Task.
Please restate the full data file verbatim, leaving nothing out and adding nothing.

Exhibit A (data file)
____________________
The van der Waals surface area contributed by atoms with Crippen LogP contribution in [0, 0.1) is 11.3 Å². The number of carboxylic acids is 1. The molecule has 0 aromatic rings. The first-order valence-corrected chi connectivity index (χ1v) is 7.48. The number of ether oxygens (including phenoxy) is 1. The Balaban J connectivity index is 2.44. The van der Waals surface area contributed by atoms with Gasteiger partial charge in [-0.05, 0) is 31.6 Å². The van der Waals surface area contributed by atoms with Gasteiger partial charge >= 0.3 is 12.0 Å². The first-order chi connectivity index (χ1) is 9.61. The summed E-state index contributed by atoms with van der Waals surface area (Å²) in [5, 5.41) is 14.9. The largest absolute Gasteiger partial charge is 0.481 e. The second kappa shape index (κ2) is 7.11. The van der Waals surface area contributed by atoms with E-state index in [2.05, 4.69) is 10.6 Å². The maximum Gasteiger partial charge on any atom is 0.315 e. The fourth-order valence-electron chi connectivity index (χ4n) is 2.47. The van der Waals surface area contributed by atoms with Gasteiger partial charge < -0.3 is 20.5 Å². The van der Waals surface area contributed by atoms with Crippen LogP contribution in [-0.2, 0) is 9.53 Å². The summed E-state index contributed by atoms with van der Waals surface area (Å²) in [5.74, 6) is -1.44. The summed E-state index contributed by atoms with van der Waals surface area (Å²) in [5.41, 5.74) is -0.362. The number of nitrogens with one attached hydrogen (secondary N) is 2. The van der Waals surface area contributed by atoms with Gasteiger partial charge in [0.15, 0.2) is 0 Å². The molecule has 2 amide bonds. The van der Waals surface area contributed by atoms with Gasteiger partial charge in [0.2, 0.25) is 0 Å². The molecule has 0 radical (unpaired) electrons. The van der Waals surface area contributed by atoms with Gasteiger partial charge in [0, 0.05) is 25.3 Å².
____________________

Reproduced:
The van der Waals surface area contributed by atoms with Crippen LogP contribution in [0, 0.1) is 11.3 Å². The number of carboxylic acids is 1. The molecule has 0 aromatic rings. The first-order valence-corrected chi connectivity index (χ1v) is 7.48. The number of ether oxygens (including phenoxy) is 1. The Balaban J connectivity index is 2.44. The van der Waals surface area contributed by atoms with Gasteiger partial charge in [-0.05, 0) is 31.6 Å². The van der Waals surface area contributed by atoms with Gasteiger partial charge >= 0.3 is 12.0 Å². The first-order chi connectivity index (χ1) is 9.61. The summed E-state index contributed by atoms with van der Waals surface area (Å²) in [5, 5.41) is 14.9. The largest absolute Gasteiger partial charge is 0.481 e. The second kappa shape index (κ2) is 7.11. The van der Waals surface area contributed by atoms with E-state index in [2.05, 4.69) is 10.6 Å². The maximum Gasteiger partial charge on any atom is 0.315 e. The fourth-order valence-electron chi connectivity index (χ4n) is 2.47. The van der Waals surface area contributed by atoms with Gasteiger partial charge < -0.3 is 20.5 Å². The van der Waals surface area contributed by atoms with Crippen LogP contribution in [-0.2, 0) is 9.53 Å². The summed E-state index contributed by atoms with van der Waals surface area (Å²) in [5.74, 6) is -1.44. The summed E-state index contributed by atoms with van der Waals surface area (Å²) in [5.41, 5.74) is -0.362. The number of nitrogens with one attached hydrogen (secondary N) is 2. The van der Waals surface area contributed by atoms with Gasteiger partial charge in [0.15, 0.2) is 0 Å². The molecule has 2 amide bonds. The van der Waals surface area contributed by atoms with Gasteiger partial charge in [0.2, 0.25) is 0 Å². The molecule has 0 radical (unpaired) electrons. The van der Waals surface area contributed by atoms with Gasteiger partial charge in [0, 0.05) is 25.3 Å².